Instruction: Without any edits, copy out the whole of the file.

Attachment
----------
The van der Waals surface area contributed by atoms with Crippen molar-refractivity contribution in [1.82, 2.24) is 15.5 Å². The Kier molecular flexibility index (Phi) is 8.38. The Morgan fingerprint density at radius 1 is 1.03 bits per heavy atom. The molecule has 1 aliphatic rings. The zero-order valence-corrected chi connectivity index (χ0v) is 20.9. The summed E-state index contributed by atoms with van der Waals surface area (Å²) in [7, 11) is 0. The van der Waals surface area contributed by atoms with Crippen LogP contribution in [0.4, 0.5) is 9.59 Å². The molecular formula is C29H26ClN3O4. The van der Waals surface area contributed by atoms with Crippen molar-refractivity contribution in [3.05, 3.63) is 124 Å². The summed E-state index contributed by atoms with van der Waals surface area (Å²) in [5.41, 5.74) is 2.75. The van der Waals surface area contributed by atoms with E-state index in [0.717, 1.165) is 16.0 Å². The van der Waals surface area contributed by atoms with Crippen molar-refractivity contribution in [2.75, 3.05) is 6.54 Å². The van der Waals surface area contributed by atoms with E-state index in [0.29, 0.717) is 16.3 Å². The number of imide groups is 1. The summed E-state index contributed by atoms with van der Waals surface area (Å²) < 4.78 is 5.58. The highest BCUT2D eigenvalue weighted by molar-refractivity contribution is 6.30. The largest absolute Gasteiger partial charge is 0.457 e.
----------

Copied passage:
The van der Waals surface area contributed by atoms with Crippen molar-refractivity contribution in [1.82, 2.24) is 15.5 Å². The Kier molecular flexibility index (Phi) is 8.38. The Morgan fingerprint density at radius 1 is 1.03 bits per heavy atom. The molecule has 1 aliphatic rings. The zero-order valence-corrected chi connectivity index (χ0v) is 20.9. The summed E-state index contributed by atoms with van der Waals surface area (Å²) in [7, 11) is 0. The van der Waals surface area contributed by atoms with Crippen LogP contribution in [0.4, 0.5) is 9.59 Å². The molecular formula is C29H26ClN3O4. The van der Waals surface area contributed by atoms with Crippen molar-refractivity contribution in [3.05, 3.63) is 124 Å². The summed E-state index contributed by atoms with van der Waals surface area (Å²) in [5.41, 5.74) is 2.75. The van der Waals surface area contributed by atoms with E-state index in [0.717, 1.165) is 16.0 Å². The van der Waals surface area contributed by atoms with Crippen molar-refractivity contribution in [2.75, 3.05) is 6.54 Å². The van der Waals surface area contributed by atoms with E-state index in [0.29, 0.717) is 16.3 Å². The number of imide groups is 1. The summed E-state index contributed by atoms with van der Waals surface area (Å²) < 4.78 is 5.58. The highest BCUT2D eigenvalue weighted by molar-refractivity contribution is 6.30. The largest absolute Gasteiger partial charge is 0.457 e.